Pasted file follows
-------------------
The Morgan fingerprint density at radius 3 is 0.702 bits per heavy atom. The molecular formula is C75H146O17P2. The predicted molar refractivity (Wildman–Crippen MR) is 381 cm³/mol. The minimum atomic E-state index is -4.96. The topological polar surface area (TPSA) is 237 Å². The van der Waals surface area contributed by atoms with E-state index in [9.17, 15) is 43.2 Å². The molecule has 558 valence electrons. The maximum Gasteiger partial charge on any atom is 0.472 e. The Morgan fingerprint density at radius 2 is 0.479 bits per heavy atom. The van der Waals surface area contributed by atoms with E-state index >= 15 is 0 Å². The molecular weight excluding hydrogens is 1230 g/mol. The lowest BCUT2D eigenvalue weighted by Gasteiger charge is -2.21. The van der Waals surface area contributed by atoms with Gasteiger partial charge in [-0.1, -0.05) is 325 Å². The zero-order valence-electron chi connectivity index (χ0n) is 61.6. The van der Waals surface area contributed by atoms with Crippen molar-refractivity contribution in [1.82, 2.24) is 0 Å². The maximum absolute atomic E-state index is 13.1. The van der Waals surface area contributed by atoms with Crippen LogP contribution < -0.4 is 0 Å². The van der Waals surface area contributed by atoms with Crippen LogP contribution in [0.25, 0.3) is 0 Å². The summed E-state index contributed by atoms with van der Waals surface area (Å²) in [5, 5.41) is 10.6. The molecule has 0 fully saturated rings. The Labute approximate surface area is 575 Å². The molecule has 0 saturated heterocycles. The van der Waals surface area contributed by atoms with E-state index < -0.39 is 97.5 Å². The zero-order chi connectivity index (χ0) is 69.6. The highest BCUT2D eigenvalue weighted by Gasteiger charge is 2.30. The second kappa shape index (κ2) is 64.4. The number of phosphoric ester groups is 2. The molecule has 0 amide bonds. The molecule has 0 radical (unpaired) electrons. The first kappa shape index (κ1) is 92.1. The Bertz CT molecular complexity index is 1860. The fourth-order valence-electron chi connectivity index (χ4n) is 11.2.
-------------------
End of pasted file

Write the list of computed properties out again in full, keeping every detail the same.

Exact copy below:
The Morgan fingerprint density at radius 3 is 0.702 bits per heavy atom. The molecular formula is C75H146O17P2. The predicted molar refractivity (Wildman–Crippen MR) is 381 cm³/mol. The minimum atomic E-state index is -4.96. The topological polar surface area (TPSA) is 237 Å². The van der Waals surface area contributed by atoms with E-state index in [9.17, 15) is 43.2 Å². The molecule has 558 valence electrons. The maximum Gasteiger partial charge on any atom is 0.472 e. The Morgan fingerprint density at radius 2 is 0.479 bits per heavy atom. The van der Waals surface area contributed by atoms with E-state index >= 15 is 0 Å². The molecular weight excluding hydrogens is 1230 g/mol. The lowest BCUT2D eigenvalue weighted by Gasteiger charge is -2.21. The van der Waals surface area contributed by atoms with Gasteiger partial charge in [-0.1, -0.05) is 325 Å². The zero-order valence-electron chi connectivity index (χ0n) is 61.6. The van der Waals surface area contributed by atoms with Crippen molar-refractivity contribution in [1.82, 2.24) is 0 Å². The maximum absolute atomic E-state index is 13.1. The van der Waals surface area contributed by atoms with Crippen LogP contribution < -0.4 is 0 Å². The van der Waals surface area contributed by atoms with Crippen LogP contribution in [0.25, 0.3) is 0 Å². The summed E-state index contributed by atoms with van der Waals surface area (Å²) in [5, 5.41) is 10.6. The molecule has 0 fully saturated rings. The Labute approximate surface area is 575 Å². The molecule has 0 saturated heterocycles. The van der Waals surface area contributed by atoms with E-state index < -0.39 is 97.5 Å². The zero-order chi connectivity index (χ0) is 69.6. The highest BCUT2D eigenvalue weighted by Gasteiger charge is 2.30. The second kappa shape index (κ2) is 64.4. The number of phosphoric ester groups is 2. The molecule has 0 amide bonds. The molecule has 0 radical (unpaired) electrons. The first kappa shape index (κ1) is 92.1. The Bertz CT molecular complexity index is 1860. The fourth-order valence-electron chi connectivity index (χ4n) is 11.2.